Spanning the scope of the artist’s career, Thomas Lawrence: Regency Power and Brilliance closely examines the Regency period, a time defined by the political and cultural role played by George IV (1762–1830), who was Prince of Wales between 1789 and 1811, and then, successively, Prince Regent (during his father’s illness between 1811 and 1820), and crowned king after his father’s death. The exhibition begins with a restaging of Lawrence’s first definitive Royal Academy success in 1790, where he showed Elizabeth Farren (Metropolitan Museum of Art) and Queen Charlotte (National Gallery of Art, London). A display of works from Lawrence’s controversial exhibitions from the 1790s will follow, including Arthur Atherley (Los Angeles County Museum of Art), which challenged traditional notions of masculinity. The next section examines the period from 1805 to 1815, during which the artist experienced financial and emotional turmoil and created his most innovative and experimental group portraits and “half history” portraits. Lawrence was sent abroad by the Prince Regent to paint the victors of Waterloo between 1818 and 1820, and a section of the exhibition features portraits such as Arthur Wellesley, 1st Duke of Wellington (private collection) and Charles William
(Vane-)Stewart, later 3rd Marquess of Londonderry (National Portrait Gallery, London), as well as the innovative chalk-on-canvas drawings he made during his travels.

Another display includes some of his best works on paper, ranging from friendship portraits and commissioned portrait drawings to sketches of historical events, such as the treason trial of John Thelwall (National Portrait Gallery, London). Sparked by a drawing of his studio in 1824 (Yale Center for British Art), the last section of the exhibition explores new paradigms of masculinity and femininity in Lawrence’s later work and also examine the importance of his portraits of children. The section proves definitively that Lawrence continued to challenge himself as an artist even in the last decade of his career. This display also highlights an important portrait of the young Julia Peel (private collection), which is shown exclusively in New Haven. Yale Center for British Art Director, Amy Meyers, asserts, “A critic once wrote of Lawrence’s work that ‘The magic of his art is thrown around the representations of the most ordinary things.’ We are thrilled to be able to share this magic with visitors drawn to the show by the beauty of Lawrence’s paintings, by interest in the period of the Napoleonic wars, and by the changing representations of gender roles in Lawrence’s work.”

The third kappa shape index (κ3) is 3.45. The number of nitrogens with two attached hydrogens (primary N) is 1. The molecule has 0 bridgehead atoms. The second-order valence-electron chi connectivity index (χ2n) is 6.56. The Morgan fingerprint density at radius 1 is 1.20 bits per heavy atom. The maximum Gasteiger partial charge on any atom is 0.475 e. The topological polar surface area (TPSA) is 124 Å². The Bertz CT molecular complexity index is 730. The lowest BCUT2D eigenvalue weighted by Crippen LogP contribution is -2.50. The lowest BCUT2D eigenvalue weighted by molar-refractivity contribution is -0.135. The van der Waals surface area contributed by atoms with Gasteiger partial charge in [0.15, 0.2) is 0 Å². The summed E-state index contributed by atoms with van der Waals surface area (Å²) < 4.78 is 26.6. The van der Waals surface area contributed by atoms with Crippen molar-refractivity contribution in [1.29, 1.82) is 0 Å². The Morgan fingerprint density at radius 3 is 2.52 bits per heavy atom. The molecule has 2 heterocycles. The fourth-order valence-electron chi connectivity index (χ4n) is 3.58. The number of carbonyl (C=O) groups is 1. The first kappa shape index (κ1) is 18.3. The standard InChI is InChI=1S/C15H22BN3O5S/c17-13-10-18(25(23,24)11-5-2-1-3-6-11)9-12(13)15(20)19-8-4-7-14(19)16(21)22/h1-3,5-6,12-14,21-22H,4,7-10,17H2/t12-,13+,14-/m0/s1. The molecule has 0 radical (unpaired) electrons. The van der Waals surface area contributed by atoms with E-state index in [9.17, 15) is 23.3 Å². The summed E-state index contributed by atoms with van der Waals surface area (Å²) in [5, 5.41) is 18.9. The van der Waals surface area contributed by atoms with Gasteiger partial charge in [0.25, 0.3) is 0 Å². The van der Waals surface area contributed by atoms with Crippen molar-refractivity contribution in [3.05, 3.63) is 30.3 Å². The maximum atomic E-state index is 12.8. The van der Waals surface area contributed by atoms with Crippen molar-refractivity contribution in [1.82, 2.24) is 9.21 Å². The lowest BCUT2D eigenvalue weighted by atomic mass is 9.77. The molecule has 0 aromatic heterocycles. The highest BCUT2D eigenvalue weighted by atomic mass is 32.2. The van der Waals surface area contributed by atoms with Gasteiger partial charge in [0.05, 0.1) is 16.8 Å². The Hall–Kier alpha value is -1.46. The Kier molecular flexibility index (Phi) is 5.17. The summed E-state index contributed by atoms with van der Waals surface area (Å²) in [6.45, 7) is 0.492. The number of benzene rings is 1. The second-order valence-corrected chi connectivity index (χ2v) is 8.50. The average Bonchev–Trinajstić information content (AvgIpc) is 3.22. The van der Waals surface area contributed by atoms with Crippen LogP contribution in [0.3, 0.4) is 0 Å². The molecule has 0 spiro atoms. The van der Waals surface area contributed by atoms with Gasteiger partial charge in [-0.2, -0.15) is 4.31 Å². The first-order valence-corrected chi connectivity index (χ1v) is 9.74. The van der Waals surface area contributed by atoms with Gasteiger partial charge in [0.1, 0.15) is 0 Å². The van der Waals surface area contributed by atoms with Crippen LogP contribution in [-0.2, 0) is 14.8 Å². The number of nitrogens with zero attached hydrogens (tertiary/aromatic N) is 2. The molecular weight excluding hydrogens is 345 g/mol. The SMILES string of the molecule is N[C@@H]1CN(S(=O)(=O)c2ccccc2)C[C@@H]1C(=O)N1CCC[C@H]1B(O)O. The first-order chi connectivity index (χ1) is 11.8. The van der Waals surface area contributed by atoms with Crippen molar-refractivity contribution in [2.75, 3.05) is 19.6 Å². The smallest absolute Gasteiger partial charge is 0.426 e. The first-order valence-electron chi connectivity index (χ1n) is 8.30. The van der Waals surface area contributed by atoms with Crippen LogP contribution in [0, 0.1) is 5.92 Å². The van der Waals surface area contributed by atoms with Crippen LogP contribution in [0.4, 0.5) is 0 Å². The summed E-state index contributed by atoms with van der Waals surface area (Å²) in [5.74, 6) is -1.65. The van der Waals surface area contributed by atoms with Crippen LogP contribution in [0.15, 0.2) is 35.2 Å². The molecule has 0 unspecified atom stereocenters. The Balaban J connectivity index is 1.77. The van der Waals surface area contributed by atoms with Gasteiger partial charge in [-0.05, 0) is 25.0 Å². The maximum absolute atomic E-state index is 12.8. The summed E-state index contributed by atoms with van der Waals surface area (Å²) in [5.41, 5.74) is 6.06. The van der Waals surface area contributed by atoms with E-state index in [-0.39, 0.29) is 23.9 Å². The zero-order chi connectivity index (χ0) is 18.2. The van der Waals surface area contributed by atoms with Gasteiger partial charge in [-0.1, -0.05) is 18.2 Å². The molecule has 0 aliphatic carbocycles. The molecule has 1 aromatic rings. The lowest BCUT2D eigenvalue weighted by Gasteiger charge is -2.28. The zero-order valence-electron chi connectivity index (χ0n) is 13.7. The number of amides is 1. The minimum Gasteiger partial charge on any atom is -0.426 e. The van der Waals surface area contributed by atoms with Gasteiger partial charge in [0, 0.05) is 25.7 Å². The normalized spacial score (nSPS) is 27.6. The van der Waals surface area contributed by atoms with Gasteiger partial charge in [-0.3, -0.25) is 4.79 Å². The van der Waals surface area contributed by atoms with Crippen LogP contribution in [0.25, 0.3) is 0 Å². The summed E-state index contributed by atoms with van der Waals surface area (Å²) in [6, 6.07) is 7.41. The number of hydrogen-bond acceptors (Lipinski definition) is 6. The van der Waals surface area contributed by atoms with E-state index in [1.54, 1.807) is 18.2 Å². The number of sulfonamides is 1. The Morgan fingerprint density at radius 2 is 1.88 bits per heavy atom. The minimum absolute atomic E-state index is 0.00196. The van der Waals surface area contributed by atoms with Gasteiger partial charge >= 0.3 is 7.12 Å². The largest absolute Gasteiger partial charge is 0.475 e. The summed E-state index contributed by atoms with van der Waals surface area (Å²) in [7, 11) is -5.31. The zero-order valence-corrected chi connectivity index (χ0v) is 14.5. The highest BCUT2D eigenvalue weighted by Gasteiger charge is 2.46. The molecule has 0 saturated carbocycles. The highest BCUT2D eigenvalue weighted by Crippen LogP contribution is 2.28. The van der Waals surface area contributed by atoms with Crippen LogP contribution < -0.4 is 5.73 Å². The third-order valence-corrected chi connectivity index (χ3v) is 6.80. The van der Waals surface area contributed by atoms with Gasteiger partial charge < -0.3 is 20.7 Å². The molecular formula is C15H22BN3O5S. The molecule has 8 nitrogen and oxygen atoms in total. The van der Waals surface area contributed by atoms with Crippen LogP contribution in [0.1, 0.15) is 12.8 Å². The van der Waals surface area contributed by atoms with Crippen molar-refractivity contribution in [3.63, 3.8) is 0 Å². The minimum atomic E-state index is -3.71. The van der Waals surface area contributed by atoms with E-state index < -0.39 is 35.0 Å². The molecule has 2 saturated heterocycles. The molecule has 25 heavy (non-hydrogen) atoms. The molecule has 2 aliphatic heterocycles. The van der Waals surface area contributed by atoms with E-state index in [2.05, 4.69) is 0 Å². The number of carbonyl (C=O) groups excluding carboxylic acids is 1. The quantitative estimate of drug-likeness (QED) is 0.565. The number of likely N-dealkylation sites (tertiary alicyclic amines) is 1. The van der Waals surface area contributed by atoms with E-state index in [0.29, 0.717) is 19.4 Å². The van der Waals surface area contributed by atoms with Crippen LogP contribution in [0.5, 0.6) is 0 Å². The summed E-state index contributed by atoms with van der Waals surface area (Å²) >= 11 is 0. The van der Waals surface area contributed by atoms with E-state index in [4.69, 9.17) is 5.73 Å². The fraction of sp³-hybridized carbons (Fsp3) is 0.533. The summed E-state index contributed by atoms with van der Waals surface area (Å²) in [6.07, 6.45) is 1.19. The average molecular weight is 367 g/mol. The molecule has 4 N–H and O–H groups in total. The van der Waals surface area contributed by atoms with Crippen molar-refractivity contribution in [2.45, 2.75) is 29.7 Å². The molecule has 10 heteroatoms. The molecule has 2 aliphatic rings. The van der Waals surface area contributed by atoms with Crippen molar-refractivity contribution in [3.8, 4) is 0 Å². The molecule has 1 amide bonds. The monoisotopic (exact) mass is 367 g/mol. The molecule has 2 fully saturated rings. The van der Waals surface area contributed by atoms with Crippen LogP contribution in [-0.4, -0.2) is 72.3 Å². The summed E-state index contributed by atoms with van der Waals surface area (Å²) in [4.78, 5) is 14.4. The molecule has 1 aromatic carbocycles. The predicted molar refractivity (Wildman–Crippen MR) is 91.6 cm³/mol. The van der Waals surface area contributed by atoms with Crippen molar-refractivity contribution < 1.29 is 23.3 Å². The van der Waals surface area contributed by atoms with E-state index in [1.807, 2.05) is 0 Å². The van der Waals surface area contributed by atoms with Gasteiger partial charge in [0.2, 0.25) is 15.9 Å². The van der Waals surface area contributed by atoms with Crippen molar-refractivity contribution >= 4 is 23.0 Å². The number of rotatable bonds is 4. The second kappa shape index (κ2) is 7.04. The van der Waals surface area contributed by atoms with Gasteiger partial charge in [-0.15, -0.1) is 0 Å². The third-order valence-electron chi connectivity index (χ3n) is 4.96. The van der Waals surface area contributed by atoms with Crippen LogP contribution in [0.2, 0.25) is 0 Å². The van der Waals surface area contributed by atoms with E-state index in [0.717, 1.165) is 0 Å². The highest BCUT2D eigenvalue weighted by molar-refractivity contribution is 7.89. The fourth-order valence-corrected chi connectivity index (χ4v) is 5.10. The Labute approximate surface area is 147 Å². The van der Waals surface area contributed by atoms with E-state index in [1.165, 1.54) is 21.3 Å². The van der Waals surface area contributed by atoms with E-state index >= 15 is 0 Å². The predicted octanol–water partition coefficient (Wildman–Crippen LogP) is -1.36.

Beginning as a child prodigy working in pastels, Thomas Lawrence succeeded Sir Joshua Reynolds as Britain’s greatest portrait painter. While lacking in formal and artistic education, he rose to the highest ranks of his profession and was appointed President of the Royal Academy in 1820. With the temperament and fl air to capture the glamour of the age, Lawrence created the image of Regency high society with dazzling brushwork and innovative use of color. He became not only the most popular chronicler of fashionable London society, but also one of the most lauded (and imitated) portraitists in Europe. Under his brush, portraits emerged that were both startlingly modern, yet grounded in historical forms. They owed their popularity to the fact that Lawrence represented his sitter’s idealized social persona, and also attempted to capture in paint a visual representation of their inner life and character.